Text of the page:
"We hope this study will ultimately contribute toward a better understanding of the genetics of complex traits and diseases," said Ana Inés Vázquez, PhD, lead author of the study from UAB's Department of Biostatistics. "Such an understanding is essential for the development of methods that can be used for early and improved prediction of genetic predisposition to diseases."
To make this discovery, the scientists used phenotypic and genetic information from more than 5,000 familial participants in the Framingham Heart Study to develop various models for assessing skin cancer risk. The researchers' most basic risk evaluation model included standard risk factors such as sex. Additional predictive models were developed by adding information on family history, ethnicity, and data from 41,000 genetic markers across the human genome. The predictive power of each model was evaluated, with the best prediction accuracy obtained from models that include all predictive risk factors -- those standard risk factors plus family history, ethnicity and genetic markers.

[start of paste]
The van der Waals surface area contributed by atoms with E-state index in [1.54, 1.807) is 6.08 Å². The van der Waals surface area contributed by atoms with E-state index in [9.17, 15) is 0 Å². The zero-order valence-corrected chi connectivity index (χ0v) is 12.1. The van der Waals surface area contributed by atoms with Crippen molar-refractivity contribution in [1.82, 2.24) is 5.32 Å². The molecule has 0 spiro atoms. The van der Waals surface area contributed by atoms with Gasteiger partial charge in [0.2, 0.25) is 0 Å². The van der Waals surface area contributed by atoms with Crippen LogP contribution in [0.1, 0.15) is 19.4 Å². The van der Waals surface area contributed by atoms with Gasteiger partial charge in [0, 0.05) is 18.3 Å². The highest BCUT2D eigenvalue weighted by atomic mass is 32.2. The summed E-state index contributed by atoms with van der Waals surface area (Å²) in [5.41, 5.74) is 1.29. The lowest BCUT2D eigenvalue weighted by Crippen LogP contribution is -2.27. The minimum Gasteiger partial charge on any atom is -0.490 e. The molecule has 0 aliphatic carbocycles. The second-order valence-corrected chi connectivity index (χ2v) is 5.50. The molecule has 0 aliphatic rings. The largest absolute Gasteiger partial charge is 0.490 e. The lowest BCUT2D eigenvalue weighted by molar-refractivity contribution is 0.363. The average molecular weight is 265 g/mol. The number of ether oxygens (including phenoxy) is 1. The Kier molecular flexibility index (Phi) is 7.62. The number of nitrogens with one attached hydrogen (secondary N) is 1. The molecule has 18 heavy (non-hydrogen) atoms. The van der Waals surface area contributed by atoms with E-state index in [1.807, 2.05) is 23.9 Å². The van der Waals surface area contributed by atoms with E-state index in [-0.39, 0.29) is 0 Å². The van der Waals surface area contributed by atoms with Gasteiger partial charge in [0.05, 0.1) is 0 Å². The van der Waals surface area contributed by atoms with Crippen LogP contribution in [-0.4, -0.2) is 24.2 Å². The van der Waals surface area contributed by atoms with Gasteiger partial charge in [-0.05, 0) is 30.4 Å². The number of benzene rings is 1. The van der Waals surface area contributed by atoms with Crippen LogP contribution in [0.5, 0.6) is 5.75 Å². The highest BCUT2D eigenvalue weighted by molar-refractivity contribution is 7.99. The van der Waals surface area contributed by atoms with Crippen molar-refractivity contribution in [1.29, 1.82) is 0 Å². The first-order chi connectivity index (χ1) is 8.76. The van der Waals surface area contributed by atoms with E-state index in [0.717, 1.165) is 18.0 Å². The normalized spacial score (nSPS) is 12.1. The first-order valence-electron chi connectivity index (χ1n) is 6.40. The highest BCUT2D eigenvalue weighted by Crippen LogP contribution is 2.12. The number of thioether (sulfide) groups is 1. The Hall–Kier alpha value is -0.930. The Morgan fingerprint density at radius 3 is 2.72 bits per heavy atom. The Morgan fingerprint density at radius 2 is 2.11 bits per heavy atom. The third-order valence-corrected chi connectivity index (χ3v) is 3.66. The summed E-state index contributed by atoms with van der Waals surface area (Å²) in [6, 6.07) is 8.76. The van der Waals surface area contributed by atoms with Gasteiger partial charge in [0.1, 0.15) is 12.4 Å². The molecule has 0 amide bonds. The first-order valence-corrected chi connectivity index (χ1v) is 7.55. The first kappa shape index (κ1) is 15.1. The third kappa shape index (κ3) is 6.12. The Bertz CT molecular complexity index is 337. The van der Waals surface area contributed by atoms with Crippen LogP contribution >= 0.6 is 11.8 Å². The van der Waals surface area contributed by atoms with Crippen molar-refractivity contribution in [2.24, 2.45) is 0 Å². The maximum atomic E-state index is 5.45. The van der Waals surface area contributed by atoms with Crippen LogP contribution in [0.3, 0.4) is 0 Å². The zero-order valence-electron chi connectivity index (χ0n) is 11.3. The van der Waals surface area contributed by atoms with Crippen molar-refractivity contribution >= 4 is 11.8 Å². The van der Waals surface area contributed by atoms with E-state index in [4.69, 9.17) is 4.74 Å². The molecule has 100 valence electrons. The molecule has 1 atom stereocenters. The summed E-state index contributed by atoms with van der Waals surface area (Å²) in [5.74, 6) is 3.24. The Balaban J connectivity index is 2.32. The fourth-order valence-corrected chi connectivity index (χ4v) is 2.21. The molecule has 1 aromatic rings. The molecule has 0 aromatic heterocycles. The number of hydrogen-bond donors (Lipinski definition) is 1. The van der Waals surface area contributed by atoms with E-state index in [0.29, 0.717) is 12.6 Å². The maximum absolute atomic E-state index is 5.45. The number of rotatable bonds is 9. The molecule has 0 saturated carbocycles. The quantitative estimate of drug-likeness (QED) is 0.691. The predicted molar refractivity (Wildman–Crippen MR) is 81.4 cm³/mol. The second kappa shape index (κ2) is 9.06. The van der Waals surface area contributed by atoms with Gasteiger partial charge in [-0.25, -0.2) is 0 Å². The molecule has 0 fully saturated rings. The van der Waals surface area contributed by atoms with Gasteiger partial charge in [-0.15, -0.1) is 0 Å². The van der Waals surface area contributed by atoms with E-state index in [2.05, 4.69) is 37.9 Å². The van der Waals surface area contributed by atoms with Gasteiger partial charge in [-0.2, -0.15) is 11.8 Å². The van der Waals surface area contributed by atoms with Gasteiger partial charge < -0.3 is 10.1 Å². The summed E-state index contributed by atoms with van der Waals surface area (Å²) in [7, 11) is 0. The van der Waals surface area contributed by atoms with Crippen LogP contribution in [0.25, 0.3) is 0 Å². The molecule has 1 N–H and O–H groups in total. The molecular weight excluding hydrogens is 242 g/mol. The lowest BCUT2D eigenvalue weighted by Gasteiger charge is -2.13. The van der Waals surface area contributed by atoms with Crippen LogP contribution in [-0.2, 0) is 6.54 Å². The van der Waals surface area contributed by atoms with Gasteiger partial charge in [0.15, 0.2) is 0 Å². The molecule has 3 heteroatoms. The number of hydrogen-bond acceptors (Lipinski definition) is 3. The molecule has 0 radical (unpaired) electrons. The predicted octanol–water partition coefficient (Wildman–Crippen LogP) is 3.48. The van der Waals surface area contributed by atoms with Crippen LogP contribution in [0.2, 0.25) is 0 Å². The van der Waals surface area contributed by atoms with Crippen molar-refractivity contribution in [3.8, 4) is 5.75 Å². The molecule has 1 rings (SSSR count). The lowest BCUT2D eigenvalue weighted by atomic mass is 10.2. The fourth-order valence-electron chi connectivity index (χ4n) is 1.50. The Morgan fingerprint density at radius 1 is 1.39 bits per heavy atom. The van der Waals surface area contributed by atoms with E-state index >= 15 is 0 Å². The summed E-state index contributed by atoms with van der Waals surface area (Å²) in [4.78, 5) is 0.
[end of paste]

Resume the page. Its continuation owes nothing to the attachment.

"Although there is no doubt that sun exposure increases your risk for skin cancer," said Mark Johnston, Editor-in-Chief of the journal Genetics, "it isn't clear how much of a risk it poses to each individual. This new model for assessing risk should prove useful to health care providers and public health officials, who play a crucial role in educating people about preventing skin cancer."
CITATION: Ana I. Vazquez, Gustavo de los Campos, Yann C. Klimentidis, Guilherme J. M. Rosa, Daniel Gianola, Nengjun Yi, and David B. Allison
A Comprehensive Genetic Approach for Improving Prediction of Skin Cancer Risk in Humans Genetics December 2012 192:1493-1502
FUNDING: The authors acknowledge NIH grants R01GM077490, R01GM099992, R01GM101219 the Kraft grant, as well as the Wisconsin Agriculture Experiment Station for their financial support.
Genetics Society of America
Source: EurekAlert!, the online, global news service operated by AAAS, the science society
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